List of Insects That Attack the Avondale Redbud Tree

The Avondale redbud is a compact tree that is part of the Fabaceae family. It is known scientifically as Cercis chinensis and is also commonly referred to as the Chinese redbud. The plant stands no more than 10 feet in height, and is notable for its pink to dark violet flowers and shiny, deep green leaves. As with most plants, there are some pests that attack Avondale redbud trees.


Whiteflies are small insect pests that are milky-white in color. They appear similar to moths. Whiteflies excrete a sticky honeydew that coats both the lower and upper surfaces of leaves on Avondale redbud trees. This results in the appearance of a mold fungus that resembles dark black soot. This fungus is unsightly and also could disrupt the tree's photosynthesis process and end up stunting its growth and causing leaf drop.

Scale Insects

Scale insects frequently attack Avondale redbud trees. They are tiny insects that generally are inconspicuously colored. Scale insects seem to be immobile, but they can rapidly suck sap out of shrubs and trees. These small insects can occasionally cause extreme damage with trees, bringing upon dieback of the branches and sometimes even killing the plant entirely.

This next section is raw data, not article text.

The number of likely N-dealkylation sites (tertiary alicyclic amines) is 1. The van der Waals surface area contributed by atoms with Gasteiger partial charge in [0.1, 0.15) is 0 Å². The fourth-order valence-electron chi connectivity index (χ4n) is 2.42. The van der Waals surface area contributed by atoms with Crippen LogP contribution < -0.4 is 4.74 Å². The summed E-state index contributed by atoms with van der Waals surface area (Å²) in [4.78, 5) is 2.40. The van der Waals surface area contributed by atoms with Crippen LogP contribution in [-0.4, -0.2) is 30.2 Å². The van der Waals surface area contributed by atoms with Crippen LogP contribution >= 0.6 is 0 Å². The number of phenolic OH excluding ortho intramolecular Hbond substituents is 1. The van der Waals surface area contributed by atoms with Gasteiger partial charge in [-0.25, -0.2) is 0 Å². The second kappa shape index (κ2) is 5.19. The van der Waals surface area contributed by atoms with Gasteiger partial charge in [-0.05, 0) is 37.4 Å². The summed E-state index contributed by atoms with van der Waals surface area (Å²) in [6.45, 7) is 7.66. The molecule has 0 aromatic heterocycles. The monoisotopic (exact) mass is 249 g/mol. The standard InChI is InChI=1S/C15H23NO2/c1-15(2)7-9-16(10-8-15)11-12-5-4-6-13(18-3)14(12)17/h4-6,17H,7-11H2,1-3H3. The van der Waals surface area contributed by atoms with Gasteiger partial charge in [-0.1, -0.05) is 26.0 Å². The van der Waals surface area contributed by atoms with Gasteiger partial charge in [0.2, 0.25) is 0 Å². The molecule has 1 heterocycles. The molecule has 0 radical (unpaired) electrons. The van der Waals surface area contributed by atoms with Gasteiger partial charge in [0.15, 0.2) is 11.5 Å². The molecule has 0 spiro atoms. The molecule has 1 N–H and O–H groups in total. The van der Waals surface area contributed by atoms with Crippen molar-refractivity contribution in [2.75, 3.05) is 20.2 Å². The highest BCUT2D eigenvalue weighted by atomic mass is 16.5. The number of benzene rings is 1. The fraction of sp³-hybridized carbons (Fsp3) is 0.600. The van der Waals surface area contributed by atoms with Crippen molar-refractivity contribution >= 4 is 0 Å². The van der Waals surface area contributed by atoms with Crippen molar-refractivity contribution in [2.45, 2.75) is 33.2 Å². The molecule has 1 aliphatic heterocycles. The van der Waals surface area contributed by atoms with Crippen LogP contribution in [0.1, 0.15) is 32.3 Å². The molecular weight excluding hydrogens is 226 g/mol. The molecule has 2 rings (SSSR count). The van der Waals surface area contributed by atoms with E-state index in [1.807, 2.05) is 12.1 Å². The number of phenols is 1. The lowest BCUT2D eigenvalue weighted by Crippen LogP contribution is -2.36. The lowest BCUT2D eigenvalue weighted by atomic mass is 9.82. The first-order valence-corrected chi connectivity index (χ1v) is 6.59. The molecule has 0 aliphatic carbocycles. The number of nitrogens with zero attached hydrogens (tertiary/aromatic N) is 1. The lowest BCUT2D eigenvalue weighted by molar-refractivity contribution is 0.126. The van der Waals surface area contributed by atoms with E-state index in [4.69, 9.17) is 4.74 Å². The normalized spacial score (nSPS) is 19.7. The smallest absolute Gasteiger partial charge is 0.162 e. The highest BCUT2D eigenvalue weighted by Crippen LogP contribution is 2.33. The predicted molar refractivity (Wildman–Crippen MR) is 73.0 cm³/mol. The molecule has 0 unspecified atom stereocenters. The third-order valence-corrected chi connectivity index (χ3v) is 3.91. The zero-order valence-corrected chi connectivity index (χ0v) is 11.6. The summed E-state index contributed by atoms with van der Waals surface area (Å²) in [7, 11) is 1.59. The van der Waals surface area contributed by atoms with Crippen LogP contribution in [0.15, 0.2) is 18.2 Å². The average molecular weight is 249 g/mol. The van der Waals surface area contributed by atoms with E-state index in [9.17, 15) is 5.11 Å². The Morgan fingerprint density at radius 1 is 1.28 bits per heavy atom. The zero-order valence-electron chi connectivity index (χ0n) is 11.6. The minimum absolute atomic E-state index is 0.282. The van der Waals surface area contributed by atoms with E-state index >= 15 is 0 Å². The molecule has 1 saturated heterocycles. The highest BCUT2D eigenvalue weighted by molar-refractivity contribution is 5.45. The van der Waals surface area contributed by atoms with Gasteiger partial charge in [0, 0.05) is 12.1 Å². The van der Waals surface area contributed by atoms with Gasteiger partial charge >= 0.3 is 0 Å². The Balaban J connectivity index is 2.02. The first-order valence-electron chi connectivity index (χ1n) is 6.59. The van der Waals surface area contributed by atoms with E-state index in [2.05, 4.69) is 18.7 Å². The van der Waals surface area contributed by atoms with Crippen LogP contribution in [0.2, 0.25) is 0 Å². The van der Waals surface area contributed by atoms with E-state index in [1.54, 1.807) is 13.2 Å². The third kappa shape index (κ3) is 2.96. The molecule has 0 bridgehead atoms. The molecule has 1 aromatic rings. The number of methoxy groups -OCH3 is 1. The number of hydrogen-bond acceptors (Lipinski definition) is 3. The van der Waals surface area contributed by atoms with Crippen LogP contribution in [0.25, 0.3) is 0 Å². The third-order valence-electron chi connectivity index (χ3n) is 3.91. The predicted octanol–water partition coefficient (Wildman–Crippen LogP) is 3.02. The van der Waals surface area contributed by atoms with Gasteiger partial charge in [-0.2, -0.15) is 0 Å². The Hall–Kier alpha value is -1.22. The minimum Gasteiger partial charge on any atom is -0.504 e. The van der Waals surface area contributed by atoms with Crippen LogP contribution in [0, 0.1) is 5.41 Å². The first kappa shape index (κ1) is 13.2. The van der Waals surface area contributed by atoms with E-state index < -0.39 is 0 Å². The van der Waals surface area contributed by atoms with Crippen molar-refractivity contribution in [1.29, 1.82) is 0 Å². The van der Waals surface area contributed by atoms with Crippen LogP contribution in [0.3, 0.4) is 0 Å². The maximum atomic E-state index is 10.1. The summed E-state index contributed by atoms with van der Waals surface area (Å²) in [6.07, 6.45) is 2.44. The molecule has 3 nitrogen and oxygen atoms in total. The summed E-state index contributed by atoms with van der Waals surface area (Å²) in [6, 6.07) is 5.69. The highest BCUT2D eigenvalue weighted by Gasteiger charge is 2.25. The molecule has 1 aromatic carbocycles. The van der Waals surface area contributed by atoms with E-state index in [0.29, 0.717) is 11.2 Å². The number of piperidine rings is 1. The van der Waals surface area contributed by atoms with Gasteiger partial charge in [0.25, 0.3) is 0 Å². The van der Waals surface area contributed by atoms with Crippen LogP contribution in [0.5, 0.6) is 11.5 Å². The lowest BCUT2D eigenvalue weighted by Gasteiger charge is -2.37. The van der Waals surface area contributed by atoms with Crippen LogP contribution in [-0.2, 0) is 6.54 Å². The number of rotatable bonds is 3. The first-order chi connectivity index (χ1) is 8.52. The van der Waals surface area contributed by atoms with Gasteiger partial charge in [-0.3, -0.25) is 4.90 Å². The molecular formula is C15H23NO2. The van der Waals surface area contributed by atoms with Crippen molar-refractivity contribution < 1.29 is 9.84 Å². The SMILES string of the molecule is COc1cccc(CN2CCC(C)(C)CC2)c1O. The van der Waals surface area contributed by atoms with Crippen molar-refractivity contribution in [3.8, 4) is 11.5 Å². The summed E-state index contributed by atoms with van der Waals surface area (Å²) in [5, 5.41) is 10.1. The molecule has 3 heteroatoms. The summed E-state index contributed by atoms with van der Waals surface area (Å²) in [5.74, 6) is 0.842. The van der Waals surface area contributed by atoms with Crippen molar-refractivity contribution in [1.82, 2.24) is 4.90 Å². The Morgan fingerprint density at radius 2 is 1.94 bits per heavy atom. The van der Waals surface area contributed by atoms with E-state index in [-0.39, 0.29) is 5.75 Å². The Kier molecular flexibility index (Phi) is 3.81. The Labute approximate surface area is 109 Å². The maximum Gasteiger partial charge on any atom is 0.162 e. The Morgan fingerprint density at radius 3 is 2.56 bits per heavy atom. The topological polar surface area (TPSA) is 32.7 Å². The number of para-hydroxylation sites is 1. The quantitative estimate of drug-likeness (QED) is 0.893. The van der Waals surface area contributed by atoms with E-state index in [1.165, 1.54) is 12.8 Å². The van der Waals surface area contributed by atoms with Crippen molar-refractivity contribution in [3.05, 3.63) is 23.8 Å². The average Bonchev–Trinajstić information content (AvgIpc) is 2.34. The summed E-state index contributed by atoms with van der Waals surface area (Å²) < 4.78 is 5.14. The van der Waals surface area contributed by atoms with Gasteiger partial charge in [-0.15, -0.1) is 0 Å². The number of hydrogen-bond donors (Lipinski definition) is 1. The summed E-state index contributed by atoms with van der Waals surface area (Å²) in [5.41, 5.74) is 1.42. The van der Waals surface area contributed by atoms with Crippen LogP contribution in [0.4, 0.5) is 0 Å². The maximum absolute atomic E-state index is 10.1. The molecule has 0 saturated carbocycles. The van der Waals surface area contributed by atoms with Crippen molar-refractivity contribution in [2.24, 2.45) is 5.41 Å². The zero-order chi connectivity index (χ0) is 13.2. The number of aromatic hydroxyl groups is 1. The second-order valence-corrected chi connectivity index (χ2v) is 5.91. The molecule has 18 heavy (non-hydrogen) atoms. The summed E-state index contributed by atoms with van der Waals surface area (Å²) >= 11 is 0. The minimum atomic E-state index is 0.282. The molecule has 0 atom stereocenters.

Japanese Beetles

Japanese beetles are common pests of Avondale redbuds. They are extremely destructive pests that can be costly and difficult to control and eliminate. Japanese beetles can damage Avondale redbuds by skeletonizing the leaves of the tree. The pests consume the leaf material that exists between the veins. This results in the foliage having a "lacy" look. The grubs feed on the roots of grass and other plants.

Keywords: Avondale redbud pests, Chinese redbud pests, tree-damaging insects

About this Author

Isabel Prontes is a freelance writer and traveler residing in Manhattan, NY. She has traveled to five continents and counting. Her work has appeared on a number of websites, such as Travels, and "Happy Living Magazine." Prontes has a professional background in public relations; she received a bachelor's degree in communication studies from Pace University.